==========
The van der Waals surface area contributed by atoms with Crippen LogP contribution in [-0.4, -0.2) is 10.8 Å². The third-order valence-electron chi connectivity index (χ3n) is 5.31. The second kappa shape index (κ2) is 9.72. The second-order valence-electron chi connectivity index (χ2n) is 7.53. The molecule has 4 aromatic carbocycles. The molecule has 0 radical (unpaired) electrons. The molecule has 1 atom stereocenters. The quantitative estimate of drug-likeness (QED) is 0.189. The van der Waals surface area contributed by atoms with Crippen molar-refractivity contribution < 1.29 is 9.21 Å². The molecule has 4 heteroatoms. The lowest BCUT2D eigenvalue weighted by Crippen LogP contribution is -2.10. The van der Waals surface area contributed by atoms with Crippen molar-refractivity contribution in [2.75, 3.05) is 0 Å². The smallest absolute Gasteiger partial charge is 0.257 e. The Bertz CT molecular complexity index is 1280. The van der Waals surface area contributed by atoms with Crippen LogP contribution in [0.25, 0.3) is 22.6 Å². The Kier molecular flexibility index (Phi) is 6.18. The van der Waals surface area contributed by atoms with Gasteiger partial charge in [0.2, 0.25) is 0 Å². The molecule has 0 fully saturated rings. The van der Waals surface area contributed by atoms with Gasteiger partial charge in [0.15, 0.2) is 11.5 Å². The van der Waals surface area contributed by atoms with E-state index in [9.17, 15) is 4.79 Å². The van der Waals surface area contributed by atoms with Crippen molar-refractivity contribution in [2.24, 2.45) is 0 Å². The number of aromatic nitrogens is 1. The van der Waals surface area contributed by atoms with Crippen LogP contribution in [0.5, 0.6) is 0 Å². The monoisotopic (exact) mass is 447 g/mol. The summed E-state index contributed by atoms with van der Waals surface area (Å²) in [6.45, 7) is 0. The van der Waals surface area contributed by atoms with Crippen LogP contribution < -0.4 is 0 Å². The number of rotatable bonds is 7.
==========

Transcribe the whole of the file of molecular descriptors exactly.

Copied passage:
The van der Waals surface area contributed by atoms with Crippen LogP contribution in [-0.4, -0.2) is 10.8 Å². The third-order valence-electron chi connectivity index (χ3n) is 5.31. The second kappa shape index (κ2) is 9.72. The second-order valence-electron chi connectivity index (χ2n) is 7.53. The molecule has 4 aromatic carbocycles. The molecule has 0 radical (unpaired) electrons. The molecule has 1 atom stereocenters. The quantitative estimate of drug-likeness (QED) is 0.189. The van der Waals surface area contributed by atoms with Crippen molar-refractivity contribution < 1.29 is 9.21 Å². The molecule has 4 heteroatoms. The lowest BCUT2D eigenvalue weighted by Crippen LogP contribution is -2.10. The van der Waals surface area contributed by atoms with Crippen molar-refractivity contribution in [2.75, 3.05) is 0 Å². The smallest absolute Gasteiger partial charge is 0.257 e. The Bertz CT molecular complexity index is 1280. The van der Waals surface area contributed by atoms with Crippen LogP contribution in [0.25, 0.3) is 22.6 Å². The Kier molecular flexibility index (Phi) is 6.18. The van der Waals surface area contributed by atoms with Gasteiger partial charge in [0.2, 0.25) is 0 Å². The molecule has 0 fully saturated rings. The van der Waals surface area contributed by atoms with Gasteiger partial charge in [0.15, 0.2) is 11.5 Å². The van der Waals surface area contributed by atoms with E-state index in [9.17, 15) is 4.79 Å². The van der Waals surface area contributed by atoms with Crippen molar-refractivity contribution in [2.24, 2.45) is 0 Å². The number of aromatic nitrogens is 1. The van der Waals surface area contributed by atoms with Crippen LogP contribution in [0.5, 0.6) is 0 Å². The monoisotopic (exact) mass is 447 g/mol. The summed E-state index contributed by atoms with van der Waals surface area (Å²) in [6.45, 7) is 0. The van der Waals surface area contributed by atoms with Crippen LogP contribution < -0.4 is 0 Å². The number of rotatable bonds is 7.